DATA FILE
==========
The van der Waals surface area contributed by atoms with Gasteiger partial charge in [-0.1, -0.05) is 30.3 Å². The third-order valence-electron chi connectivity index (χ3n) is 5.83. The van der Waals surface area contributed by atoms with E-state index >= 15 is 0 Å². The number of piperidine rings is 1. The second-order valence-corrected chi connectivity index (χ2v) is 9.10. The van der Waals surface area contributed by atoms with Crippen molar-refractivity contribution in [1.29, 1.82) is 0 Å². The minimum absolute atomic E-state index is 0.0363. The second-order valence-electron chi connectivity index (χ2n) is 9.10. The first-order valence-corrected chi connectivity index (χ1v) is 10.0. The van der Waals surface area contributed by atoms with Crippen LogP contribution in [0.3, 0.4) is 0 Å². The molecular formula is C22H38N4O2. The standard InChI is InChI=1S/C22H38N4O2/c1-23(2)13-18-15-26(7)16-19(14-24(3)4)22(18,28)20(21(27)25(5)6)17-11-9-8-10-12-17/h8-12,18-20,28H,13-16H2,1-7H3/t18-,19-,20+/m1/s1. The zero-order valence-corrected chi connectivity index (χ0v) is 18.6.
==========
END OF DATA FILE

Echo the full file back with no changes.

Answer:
The van der Waals surface area contributed by atoms with Gasteiger partial charge in [-0.1, -0.05) is 30.3 Å². The third-order valence-electron chi connectivity index (χ3n) is 5.83. The van der Waals surface area contributed by atoms with E-state index >= 15 is 0 Å². The number of piperidine rings is 1. The second-order valence-corrected chi connectivity index (χ2v) is 9.10. The van der Waals surface area contributed by atoms with Crippen molar-refractivity contribution in [1.29, 1.82) is 0 Å². The minimum absolute atomic E-state index is 0.0363. The second-order valence-electron chi connectivity index (χ2n) is 9.10. The first-order valence-corrected chi connectivity index (χ1v) is 10.0. The van der Waals surface area contributed by atoms with Crippen LogP contribution in [0.3, 0.4) is 0 Å². The molecular formula is C22H38N4O2. The standard InChI is InChI=1S/C22H38N4O2/c1-23(2)13-18-15-26(7)16-19(14-24(3)4)22(18,28)20(21(27)25(5)6)17-11-9-8-10-12-17/h8-12,18-20,28H,13-16H2,1-7H3/t18-,19-,20+/m1/s1. The zero-order valence-corrected chi connectivity index (χ0v) is 18.6.